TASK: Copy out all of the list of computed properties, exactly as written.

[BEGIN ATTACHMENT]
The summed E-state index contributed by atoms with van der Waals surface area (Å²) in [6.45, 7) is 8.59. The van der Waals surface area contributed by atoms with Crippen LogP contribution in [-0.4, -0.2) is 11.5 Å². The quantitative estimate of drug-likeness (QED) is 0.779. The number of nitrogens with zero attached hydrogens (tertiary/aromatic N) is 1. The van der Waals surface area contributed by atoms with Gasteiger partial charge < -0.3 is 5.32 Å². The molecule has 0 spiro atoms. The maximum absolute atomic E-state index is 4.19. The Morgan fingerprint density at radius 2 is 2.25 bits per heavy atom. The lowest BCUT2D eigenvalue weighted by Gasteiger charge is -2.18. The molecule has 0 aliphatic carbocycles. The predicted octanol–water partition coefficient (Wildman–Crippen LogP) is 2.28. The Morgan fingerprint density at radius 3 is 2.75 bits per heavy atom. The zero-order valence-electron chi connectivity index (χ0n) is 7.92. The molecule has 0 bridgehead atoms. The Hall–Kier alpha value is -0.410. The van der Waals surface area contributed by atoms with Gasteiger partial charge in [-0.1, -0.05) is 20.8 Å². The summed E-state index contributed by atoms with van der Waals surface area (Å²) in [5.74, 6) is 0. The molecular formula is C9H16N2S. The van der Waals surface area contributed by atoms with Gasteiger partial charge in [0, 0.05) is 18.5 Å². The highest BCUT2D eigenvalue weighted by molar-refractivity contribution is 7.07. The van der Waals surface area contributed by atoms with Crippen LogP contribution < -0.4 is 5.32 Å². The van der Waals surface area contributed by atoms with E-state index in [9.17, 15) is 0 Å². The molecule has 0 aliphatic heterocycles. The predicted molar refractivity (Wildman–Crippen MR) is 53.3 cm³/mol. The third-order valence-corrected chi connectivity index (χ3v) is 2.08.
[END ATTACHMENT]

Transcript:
The summed E-state index contributed by atoms with van der Waals surface area (Å²) in [6.45, 7) is 8.59. The van der Waals surface area contributed by atoms with Crippen LogP contribution in [-0.4, -0.2) is 11.5 Å². The quantitative estimate of drug-likeness (QED) is 0.779. The number of nitrogens with zero attached hydrogens (tertiary/aromatic N) is 1. The van der Waals surface area contributed by atoms with Gasteiger partial charge < -0.3 is 5.32 Å². The molecule has 0 spiro atoms. The maximum absolute atomic E-state index is 4.19. The Morgan fingerprint density at radius 2 is 2.25 bits per heavy atom. The lowest BCUT2D eigenvalue weighted by Gasteiger charge is -2.18. The molecule has 0 aliphatic carbocycles. The predicted octanol–water partition coefficient (Wildman–Crippen LogP) is 2.28. The Morgan fingerprint density at radius 3 is 2.75 bits per heavy atom. The zero-order valence-electron chi connectivity index (χ0n) is 7.92. The molecule has 0 bridgehead atoms. The Hall–Kier alpha value is -0.410. The van der Waals surface area contributed by atoms with Gasteiger partial charge in [-0.1, -0.05) is 20.8 Å². The summed E-state index contributed by atoms with van der Waals surface area (Å²) in [5.74, 6) is 0. The molecular formula is C9H16N2S. The van der Waals surface area contributed by atoms with Gasteiger partial charge in [0, 0.05) is 18.5 Å². The highest BCUT2D eigenvalue weighted by molar-refractivity contribution is 7.07. The van der Waals surface area contributed by atoms with Crippen LogP contribution < -0.4 is 5.32 Å². The van der Waals surface area contributed by atoms with E-state index in [9.17, 15) is 0 Å². The molecule has 0 aliphatic heterocycles. The predicted molar refractivity (Wildman–Crippen MR) is 53.3 cm³/mol. The third-order valence-corrected chi connectivity index (χ3v) is 2.08.